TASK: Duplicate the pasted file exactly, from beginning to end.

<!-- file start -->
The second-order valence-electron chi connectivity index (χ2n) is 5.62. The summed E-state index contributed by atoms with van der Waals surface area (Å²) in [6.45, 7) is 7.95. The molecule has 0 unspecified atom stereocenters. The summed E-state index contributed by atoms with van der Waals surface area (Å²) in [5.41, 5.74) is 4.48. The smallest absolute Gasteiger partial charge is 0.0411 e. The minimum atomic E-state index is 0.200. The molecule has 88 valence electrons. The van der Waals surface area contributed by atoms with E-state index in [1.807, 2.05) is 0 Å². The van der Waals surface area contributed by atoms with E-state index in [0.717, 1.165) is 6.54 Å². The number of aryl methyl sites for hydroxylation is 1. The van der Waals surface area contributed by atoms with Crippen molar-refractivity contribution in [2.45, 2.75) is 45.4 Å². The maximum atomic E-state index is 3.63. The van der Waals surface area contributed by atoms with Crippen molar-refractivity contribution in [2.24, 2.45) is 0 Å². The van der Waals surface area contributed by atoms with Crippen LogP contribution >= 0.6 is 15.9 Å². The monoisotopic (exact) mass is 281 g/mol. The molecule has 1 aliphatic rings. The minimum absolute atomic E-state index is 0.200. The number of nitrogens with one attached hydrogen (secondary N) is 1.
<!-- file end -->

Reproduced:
The second-order valence-electron chi connectivity index (χ2n) is 5.62. The summed E-state index contributed by atoms with van der Waals surface area (Å²) in [6.45, 7) is 7.95. The molecule has 0 unspecified atom stereocenters. The summed E-state index contributed by atoms with van der Waals surface area (Å²) in [5.41, 5.74) is 4.48. The smallest absolute Gasteiger partial charge is 0.0411 e. The minimum atomic E-state index is 0.200. The molecule has 88 valence electrons. The van der Waals surface area contributed by atoms with E-state index in [1.807, 2.05) is 0 Å². The van der Waals surface area contributed by atoms with E-state index in [0.717, 1.165) is 6.54 Å². The number of aryl methyl sites for hydroxylation is 1. The van der Waals surface area contributed by atoms with Crippen molar-refractivity contribution in [2.45, 2.75) is 45.4 Å². The maximum atomic E-state index is 3.63. The van der Waals surface area contributed by atoms with Crippen molar-refractivity contribution in [2.24, 2.45) is 0 Å². The van der Waals surface area contributed by atoms with Crippen LogP contribution >= 0.6 is 15.9 Å². The monoisotopic (exact) mass is 281 g/mol. The molecule has 1 aliphatic rings. The minimum absolute atomic E-state index is 0.200. The number of nitrogens with one attached hydrogen (secondary N) is 1.